How is the SSAT Test Scored?
The Secondary Schools Admission Test, or SSAT, is a test of language, reasoning, math, and writing skills that are used to help determine admission to private elementary, middle, and high schools. The SSAT is designed for students in 3rd-11th grade, and administered at different levels: Elementary -Level, for students in 3rd and 4th grade, Middle- Level, for students in 5th-7th grade, and Upper -Level, for students in 8th-11th grade.
The duration of the SSAT test depends on what level of the test you are taking. If you are taking the Elementary-Level test, the test will take 110 minutes and if you are taking the Middle or Upper-Level tests, the test will take 170 minutes.
Here is some information on scoring SSAT.
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How does SSAT scoring work?
You will receive three types of points in your score report: a raw score, a scaled score, and a percentile ranking.
Raw scores are determined by counting the correct answers and the number of incorrect answers. The correct answers each have one point and for each incorrect answer, a quarter of a point is deducted. No point is deducted for not answering a question, and all questions have the same point value.
Scaled scores are derived from raw scores. Students receive scaled section scores for Quantitative/Math, Verbal, and Reading (each of which is out of the same number of points). They will receive a total sum score that adds together all three of their section scores. Different scales are used for the different levels of the SSAT test.
|Section Score Range
|Sum Score Range
The percentile ranking shows how well you did compare to other students of the same gender and grade who have passed the SSAT test in the last three years. Your percentile rank will be between 1% and 99% and indicates the percentage of students with a lower or equal score to your own. For instance: if you receive a percentile score of 70%, that would mean that you did as well as or better than 70% of students of your gender and grade who took the SSAT test in the past three years.
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SSAT scores by section
Each SSAT part has a different number of questions, these questions are all worth the same number of points on each section.
The Verbal score:
SSAT Verbal score is the result of your performance on one single SSAT Verbal section and this section has 60 questions, the most of any section. 30 are Analogy questions and 30 of these are Synonym questions.
The Quantitative score:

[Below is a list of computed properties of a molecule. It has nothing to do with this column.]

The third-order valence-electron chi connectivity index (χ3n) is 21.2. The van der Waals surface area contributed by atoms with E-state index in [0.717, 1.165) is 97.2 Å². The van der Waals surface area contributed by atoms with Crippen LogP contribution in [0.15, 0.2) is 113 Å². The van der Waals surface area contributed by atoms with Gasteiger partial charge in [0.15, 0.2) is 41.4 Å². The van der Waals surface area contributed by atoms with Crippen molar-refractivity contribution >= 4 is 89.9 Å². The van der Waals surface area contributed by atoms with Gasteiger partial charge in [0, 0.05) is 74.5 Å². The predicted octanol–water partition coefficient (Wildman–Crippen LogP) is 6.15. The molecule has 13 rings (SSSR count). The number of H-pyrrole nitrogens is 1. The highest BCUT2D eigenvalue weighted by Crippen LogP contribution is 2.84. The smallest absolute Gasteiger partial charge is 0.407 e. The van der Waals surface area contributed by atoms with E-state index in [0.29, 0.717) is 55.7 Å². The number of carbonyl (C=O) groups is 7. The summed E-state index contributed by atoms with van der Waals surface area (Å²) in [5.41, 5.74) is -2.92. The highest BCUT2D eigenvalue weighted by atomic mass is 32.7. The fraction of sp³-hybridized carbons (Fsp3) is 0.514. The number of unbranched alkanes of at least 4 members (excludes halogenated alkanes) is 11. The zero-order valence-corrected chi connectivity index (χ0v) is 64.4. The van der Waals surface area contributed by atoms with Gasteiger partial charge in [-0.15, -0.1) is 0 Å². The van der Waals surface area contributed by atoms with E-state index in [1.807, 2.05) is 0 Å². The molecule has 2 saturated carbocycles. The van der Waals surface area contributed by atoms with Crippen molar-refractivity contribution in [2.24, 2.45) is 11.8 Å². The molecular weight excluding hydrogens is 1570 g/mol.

SSAT Quantitative score is the result of your performance on two separate Quantitative sections of 25 questions each and these sections are scored with a total Quantitative Score comprising 50 questions.
The Reading score:
The SSAT Reading score is the result of a student’s performance on one single Reading section and this section has 40 questions.
The Writing sample:
There is no score for the SSAT writing sample and, the essay response is still sent to the admissions departments. Students have 25 minutes to respond to either a non-creative or creative prompt.
Reading your Elementary Level SSAT score report
The Elementary Level SSAT score report contains the following information:
Number correct: Number of correct answers for the content sections and subsections.
The number of items: Number of items in the content sections and subsections.
Percent correct: Percentage of correct answers for the content sections and subsections.
Scaled score: Each scaled score has a range of values 300 to 600. The midpoint value of the scaled scores of the content sections is 450, and the highest score of the test-taker on a section is 600.
Scaled score percentile rank: The scaled score percentile is a score which values are from 1 to 99. It compares performance with other students taking the same examination.
Total scaled score: The total scaled score is the sum of the scaled scores for the verbal, quantitative, and reading sections. It has a midpoint of 1350, a low value of 900, and a high value of 1800.
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What is a “good” SSAT score?
If you score in the 50th percentile in each SSAT section, you will get the “median” SSAT score for that test. And if your score is higher than the 50th percentile, you perform better than average.
A good place to start for SSAT test takers is to surpass the average SSAT score for each section.
But what is a “good” SSAT score?
Each student’s talents, interests, and goals are unique. Also, the “good” SSAT score is likely to fluctuate, depending on the institution the student is applying for.
When will you receive your SSAT score?
Most scores are published about two weeks after the test date. Your points will be credited to your online student account, or you may pay extra to receive your credits by mail. You cannot receive grades by telephone. However, you can pay extra for a score report alert by text or email, to receive notice as soon as your scores are available online. You can also pay an extra fee to include a copy of your written sample in your report.
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